I have a 10 gallon tank with 3 platys and 2 bamboo shrimp. I've had it set up for 5 months, 0 ammonia, 0 nitrite, 0 nitrate, tank temp is 77. I feed them flakes and frozen bloodworms. I do use aquarium salt in the water. I noticed that 1 of the male platys had big white marks on him, and is acting really weird. When he swims around, he swims around crazy and darts all over the tank, and today I saw him try to rub the side of himself on the live plant I have. I just want to know how to treat this. I do water changes, but the marks are still there and he's still acting weird. Should I use medicine? Will it affect the bamboo shrimp? What should I do? Here is a pic of the platy & my overall tank


The original question was, what are these white spots........
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Old 09-10-2011, 11:17 PM   #17
 
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We are talking about a freshwater tank here Reefing Madness and I know I don't need to tell you any of this . Admittedly I know very little about saltwater tanks, although I realise it is better to have very low or even immeasurable amounts of NO3 in saltwater setups, but in freshwater ones it is more the "norm" to have readings, obviously you don't want levels to be through the roof and you need to keep them in check, but around 5-10ppm is usually what is aimed for/acceptable/common place. There is usually some presence of nitrates at least.

Having some NO3 readings is also indicative of a stable tank, especially for a beginner, it is a good way to keep track of the water quality, if readings are 0 it can be a sign of a stalled cycle or the tank never cycled in the first place. I do understand your point though and that it may not be any cause for alarm since the ammonia/nitrite is still staying at 0, so obviously something is keeping the levels down and of course the OP may be reading the test colour chart as 0 but it is actually a bit above that. In this case, Yes! I am suspicious & confused, since 1. Just reiterating, it is very uncommon to have 0 readings across the board in your basic freshwater tank; 2. The OP mentioned in one of the other threads, getting NH3 & NO2 readings when cycling, but no mention of NO3; and 3. The % of water changes she was doing, were not enough to keep NO3 at 0 imo.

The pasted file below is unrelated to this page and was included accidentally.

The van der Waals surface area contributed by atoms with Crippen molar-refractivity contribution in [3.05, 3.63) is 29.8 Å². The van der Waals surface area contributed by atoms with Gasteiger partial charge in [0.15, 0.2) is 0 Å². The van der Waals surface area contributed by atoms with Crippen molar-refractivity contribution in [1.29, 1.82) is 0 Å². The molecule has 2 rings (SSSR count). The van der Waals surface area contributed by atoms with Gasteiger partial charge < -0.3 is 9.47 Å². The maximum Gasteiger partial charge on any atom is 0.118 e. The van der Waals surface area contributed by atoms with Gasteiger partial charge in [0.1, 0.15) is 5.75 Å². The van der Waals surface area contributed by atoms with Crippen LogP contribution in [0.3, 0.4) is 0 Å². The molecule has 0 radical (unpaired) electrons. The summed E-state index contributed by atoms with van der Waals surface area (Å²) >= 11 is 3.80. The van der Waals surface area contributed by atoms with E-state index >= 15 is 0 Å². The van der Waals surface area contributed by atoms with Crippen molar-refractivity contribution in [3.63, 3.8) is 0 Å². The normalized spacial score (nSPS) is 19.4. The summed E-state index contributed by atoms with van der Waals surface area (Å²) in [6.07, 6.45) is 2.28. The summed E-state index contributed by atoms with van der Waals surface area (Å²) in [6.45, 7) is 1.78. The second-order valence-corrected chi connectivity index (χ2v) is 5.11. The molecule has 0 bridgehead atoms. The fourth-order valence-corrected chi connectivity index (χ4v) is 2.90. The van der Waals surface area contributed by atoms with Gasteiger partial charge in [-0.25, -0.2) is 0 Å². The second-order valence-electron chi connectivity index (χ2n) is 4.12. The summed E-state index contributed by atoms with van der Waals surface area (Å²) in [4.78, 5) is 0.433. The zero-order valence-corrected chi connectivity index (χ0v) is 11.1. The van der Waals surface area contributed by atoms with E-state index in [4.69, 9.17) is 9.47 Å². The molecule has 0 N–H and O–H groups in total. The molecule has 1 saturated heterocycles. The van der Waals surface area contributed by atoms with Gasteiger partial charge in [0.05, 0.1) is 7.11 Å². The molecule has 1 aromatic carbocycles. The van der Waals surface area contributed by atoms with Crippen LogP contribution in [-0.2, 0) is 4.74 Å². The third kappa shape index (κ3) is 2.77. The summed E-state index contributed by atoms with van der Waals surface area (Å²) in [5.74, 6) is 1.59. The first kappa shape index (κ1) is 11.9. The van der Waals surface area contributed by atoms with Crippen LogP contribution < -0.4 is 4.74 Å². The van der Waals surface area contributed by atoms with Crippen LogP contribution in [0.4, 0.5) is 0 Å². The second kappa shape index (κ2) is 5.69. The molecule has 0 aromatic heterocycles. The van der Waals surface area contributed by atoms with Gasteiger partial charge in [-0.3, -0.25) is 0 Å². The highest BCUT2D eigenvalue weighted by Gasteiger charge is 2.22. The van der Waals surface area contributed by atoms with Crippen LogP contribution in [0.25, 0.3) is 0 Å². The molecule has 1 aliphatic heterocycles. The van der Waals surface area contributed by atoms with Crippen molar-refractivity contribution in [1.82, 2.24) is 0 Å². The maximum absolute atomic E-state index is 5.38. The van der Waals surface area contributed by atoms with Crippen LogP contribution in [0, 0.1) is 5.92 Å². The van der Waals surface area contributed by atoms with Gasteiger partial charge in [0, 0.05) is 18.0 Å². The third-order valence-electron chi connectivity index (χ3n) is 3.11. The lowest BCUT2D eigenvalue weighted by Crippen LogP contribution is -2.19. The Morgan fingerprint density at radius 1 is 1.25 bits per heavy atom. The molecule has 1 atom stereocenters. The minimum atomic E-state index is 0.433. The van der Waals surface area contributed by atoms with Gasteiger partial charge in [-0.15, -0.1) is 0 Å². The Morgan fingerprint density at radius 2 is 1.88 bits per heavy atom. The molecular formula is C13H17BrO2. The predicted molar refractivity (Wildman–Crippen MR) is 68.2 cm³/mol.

I
I am aware of the water situation. But no matter if Reef or Fresh, you should not have a Nitrate reading. If you do, then you are not doing proper maintenance on the aquarium. I was just curious why you thought a 0 Trate reading was suspicious. His post was original in Disease, and stress on the fish is part of the water quality, realizing that fresh water fish are much easier to keep than salt fish, but if they are used to 0 trates and you introduce high trates to them, it will not bode well for them.
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Old 09-11-2011, 12:03 AM   #18
 
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Originally Posted by Reefing Madness View Post
I am aware of the water situation. But no matter if Reef or Fresh, you should not have a Nitrate reading. If you do, then you are not doing proper maintenance on the aquarium. I was just curious why you thought a 0 Trate reading was suspicious. His post was original in Disease, and stress on the fish is part of the water quality, realizing that fresh water fish are much easier to keep than salt fish, but if they are used to 0 trates and you introduce high trates to them, it will not bode well for them.
I think I just explained (or tried to) why I thought it was suspicious and I respectfully have to disagree with your statement "that you should not have a Nitrate reading or else you are not doing proper maintenance". I thought I explained that also.

I don't understand your last line....nobody mentioned anything about introducing high nitrates! Only that they weren't showing any at all, which again is very uncommon.
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Old 09-11-2011, 12:12 AM   #19
 
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I agree with what has been said about trates being in the fresh water aquarium. From all the research that I have done and from what I have seen from other members on this forum who have been keeping fish a lot longer than me, in the freshwater aquarium it is expected that you will see a reading on nitrates. Definitly the aim to to keep them as low as possible, which with live plants that does help. But to have zero nitrates in a freshwater system would make me question if the tank had actually cycled or not. Most of the fish that are kept in tropical tanks have been tank raised and are usually able to tolerate a wider range of parameters than their wild caught counterparts would be able to.
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Old 09-11-2011, 01:43 AM   #20
 
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Thanks for commenting Barb :) I was beginning to think I was the only one! LOL!